Charlotte Kiddell was awarded the Sister Francis de Sales Endowed Award, an essay contest sponsored by Mount Alumnae and the Library, “for her paper entitled:  ‘For the sake of one Japanese-Canadian Family: Mothertalk as Family auto/biography’ which considers the project of one man and his journey to record the life stories of his mother, a Japanese-Canadian immigrant raising a family in Canada during the period of Japanese internment during World War II.  Charlotte submitted her research paper for the directed study course ‘Contemporary Life-Writing by Women in Canada’ – ENGL 4411 – taught by Dr. Tina Northrup” (from the Library News page).


Hailey Stapleton at Annual Atlantic Undergraduate English Conference

Hailey Stapleton

Hailey Stapleton was awarded the poetry prize in the university’s Student Creative Writing Contest.  This competition is sponsored by the Mount’s Writing Initiatives Committee and the Library.  As Hailey explains, “my poem ‘The Coast Land’ is intended to be read in conversation with (or as a socioculturally situated re-imagining of) T.S. Eliot’s The Waste Land,” a poem that Hailey studied in the English Department’s Modern Poetry course (ENGL 3319).


Scholarly Awards and Prizes for English Students


Katelyn O’Brien has been awarded the Beryl Rowland Book Prize, given to the student with the highest average in English. She has also been awarded the Paul McIsaac Endowed Scholarship, given to an outstanding English student who has completed 10 units of study.


Hailey Stapleton (pictured above) has been awarded the Sister Marie Agnes Prize, which is given by the Alumnae Association to the graduating English Major with the highest academic average.


Congratulations to all!

Meet our honours students 2015-2016

Our honours students have been immersed in their thesis research for months now. We’ll get to hear more about their work at the departmental honours colloquium in February, but for now, here is a glimpse of our students and what they’re working on.

Charlotte Kiddell

Charlotte Kiddell

My thesis is on representations of diasporic and familial trauma in Hiromi Goto‘s The Kappa Child and Chorus of Mushrooms. Both novels tell multigenerational stories of Japanese-Canadian families. The Kappa Child and Chorus of Mushrooms depict personal family trauma experienced by the protagonist of each novel – childhood physical and emotional abuse, maternal illness, a grandmother’s disappearance – as well as the ancestral trauma of diasporic displacement. I’m interested in how Goto tells the experience of intergenerational diasporic trauma through modes of liminality to communicate her characters’ experiences of destabilization and displacement. Goto plays with childhood perspective, adaptations of folklore and magic realism to communicate the liminality of traumatic and diasporic experience.
P.S. The protagonist of The Kappa Child exclusively wears pyjamas.  I thought I’d follow her lead for this photo!

Joseph Legere

Joseph Legere

I will be looking at the works of Nawal El Saadawi, who is an Egyptian psychiatrist. Using postcolonial and feminist theories, I will be examining the way Saadawi depicts violence and trauma in these works.

Jenny MacKinnon

Jenny MacKinnon

“So if she weighs the same as a duck…she’s made of wood…. And therefore…. She’s a witch!” (Monty Python and the Holy Grail)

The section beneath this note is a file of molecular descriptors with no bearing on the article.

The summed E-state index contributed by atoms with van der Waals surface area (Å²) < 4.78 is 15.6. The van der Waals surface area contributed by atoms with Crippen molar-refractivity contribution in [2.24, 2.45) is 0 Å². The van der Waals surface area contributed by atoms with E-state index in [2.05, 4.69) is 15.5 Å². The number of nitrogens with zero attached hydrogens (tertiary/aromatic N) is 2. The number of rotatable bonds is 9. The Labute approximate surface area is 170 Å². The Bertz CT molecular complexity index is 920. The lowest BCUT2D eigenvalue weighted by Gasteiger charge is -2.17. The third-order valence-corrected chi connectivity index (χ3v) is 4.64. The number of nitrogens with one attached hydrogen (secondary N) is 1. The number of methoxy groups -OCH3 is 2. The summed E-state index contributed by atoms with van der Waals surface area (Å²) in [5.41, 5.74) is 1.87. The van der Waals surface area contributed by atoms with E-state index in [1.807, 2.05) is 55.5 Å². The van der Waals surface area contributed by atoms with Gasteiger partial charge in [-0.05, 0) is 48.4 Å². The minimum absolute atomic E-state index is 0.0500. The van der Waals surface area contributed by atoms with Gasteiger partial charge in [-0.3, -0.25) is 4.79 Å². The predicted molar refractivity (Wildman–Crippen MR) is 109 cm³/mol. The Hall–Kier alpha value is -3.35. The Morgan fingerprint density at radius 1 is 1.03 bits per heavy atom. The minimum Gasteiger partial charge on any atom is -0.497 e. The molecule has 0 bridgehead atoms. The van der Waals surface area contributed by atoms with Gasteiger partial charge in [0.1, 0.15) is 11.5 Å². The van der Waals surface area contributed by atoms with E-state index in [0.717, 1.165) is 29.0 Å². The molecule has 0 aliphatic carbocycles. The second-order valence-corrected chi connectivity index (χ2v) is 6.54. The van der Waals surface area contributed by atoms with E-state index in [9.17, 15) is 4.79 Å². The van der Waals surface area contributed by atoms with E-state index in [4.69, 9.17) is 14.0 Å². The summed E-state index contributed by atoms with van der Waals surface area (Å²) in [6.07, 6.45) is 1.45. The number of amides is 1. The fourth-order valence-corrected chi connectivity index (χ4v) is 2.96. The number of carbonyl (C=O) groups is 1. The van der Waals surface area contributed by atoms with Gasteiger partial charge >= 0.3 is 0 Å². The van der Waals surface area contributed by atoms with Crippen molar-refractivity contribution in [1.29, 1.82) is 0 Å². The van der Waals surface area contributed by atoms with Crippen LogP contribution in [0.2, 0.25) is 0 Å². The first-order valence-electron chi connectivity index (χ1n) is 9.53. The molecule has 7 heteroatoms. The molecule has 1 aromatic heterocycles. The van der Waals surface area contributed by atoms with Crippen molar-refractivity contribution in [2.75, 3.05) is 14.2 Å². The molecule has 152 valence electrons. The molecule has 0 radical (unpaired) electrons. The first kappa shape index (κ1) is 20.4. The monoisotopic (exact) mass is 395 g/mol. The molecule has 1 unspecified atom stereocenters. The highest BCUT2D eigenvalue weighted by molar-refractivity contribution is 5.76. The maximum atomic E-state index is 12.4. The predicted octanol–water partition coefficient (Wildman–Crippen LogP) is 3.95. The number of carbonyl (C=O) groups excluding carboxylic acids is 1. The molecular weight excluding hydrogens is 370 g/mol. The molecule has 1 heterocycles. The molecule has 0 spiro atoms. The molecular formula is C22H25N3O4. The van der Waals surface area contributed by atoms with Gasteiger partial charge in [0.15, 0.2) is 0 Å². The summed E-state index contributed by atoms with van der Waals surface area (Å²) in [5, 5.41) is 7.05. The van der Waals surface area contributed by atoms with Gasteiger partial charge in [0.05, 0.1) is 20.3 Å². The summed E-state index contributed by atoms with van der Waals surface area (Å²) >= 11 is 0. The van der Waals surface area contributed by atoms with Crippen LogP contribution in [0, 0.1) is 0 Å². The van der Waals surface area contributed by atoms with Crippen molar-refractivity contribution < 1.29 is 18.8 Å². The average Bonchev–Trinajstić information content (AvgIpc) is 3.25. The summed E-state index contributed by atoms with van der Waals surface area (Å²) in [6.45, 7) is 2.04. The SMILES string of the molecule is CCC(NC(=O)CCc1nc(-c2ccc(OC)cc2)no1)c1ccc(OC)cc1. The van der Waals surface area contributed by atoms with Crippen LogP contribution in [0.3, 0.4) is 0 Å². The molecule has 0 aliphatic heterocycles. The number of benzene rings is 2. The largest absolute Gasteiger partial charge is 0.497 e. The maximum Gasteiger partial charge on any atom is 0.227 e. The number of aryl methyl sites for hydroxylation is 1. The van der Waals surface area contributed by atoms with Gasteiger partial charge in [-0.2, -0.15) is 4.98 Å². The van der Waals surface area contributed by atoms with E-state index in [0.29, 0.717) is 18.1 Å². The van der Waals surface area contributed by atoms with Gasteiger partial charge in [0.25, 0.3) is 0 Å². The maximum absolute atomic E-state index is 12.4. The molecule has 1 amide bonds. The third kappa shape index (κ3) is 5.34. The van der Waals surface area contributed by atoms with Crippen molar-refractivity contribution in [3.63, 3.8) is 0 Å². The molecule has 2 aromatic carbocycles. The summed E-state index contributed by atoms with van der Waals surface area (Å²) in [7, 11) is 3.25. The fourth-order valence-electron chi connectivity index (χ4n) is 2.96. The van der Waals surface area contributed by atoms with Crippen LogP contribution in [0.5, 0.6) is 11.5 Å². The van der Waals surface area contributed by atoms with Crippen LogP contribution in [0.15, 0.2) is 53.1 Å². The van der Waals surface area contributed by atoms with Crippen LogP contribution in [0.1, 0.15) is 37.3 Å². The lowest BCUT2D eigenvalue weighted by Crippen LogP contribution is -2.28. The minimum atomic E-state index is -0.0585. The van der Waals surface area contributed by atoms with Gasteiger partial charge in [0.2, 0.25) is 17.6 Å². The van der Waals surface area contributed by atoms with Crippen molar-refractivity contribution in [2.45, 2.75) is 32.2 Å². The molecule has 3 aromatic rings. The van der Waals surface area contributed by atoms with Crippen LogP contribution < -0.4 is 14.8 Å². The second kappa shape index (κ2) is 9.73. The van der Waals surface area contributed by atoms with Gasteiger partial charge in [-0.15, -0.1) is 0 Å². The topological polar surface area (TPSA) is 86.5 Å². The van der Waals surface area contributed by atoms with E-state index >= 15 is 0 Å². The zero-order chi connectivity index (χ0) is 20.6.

There is something of an ongoing witch-hunt in Arthurian scholarship, largely arguing over the nuances in the labels “enchantress”, “sorceress”, and “witch” and why some characters can be considered magic users and others who never actually use magic are still described in this way. My research examines various Arthurian women, focusing on Morgan le Fay and Guinevere, in Sir Thomas Malory’s Le Morte Darthur and in Sir Gawain and the Green Knight. Using a feminist approach to study women’s agency and power in Arthurian literature, I am also researching historical perspectives on late medieval women and witchcraft.

Jason McKenna

Jason McKenna

I am looking at stream of consciousness literature spanning from the modernist period all the way up to the 2000s (how it’s been done, consistencies, differences). The specific novels I’m focusing on are To the Lighthouse by Virginia Woolf, The Mezzanine by Nicholson Baker, and Umbrella by Will Self.

Colton Sherman

Colton Sherman

With a central focus on urban spaces, my thesis explores the intricacies of content and form featured in psychogeographic texts—narratives in which the protagonist explores and engages with the city, such as Iain Sinclair’s Lights Out for the Territory and Paul Auster’s City of Glass. Cities are inherently textual spaces capable of being read (as well as written in) and it is this metaphor of the city as text which centers my analysis. Furthermore, I postulate that this metaphor is reversible, with the texts themselves exhibiting structures—forms—that mirror the urban landscape.

Hailey Stapleton

Hailey Stapleton

I am writing about feminist poetic adaptations of Helen of Troy from the modern to contemporary period. I will be working with H.D.’s “Helen,” Anne Carson’s “Helen,” and Margaret Atwood’s “Helen of Troy Does Counter Top Dancing.”

Sarah Vallis

Sarah Vallis

My thesis explores the racial politics of the Harry Potter novels. I will be looking at four major categories: Rowling’s questioning/problematizing of authority and institutions (Hogwarts, the Daily Prophet, and the Ministry of Magic); the sentient creatures of the novels, such as the house-elves, the goblins, and the centaurs, and their identity; the politics of the “real-world” races and ethnicities present in the novel; and the pure-blood politics and Voldemort’s rise to power through the already-existing systems of authority.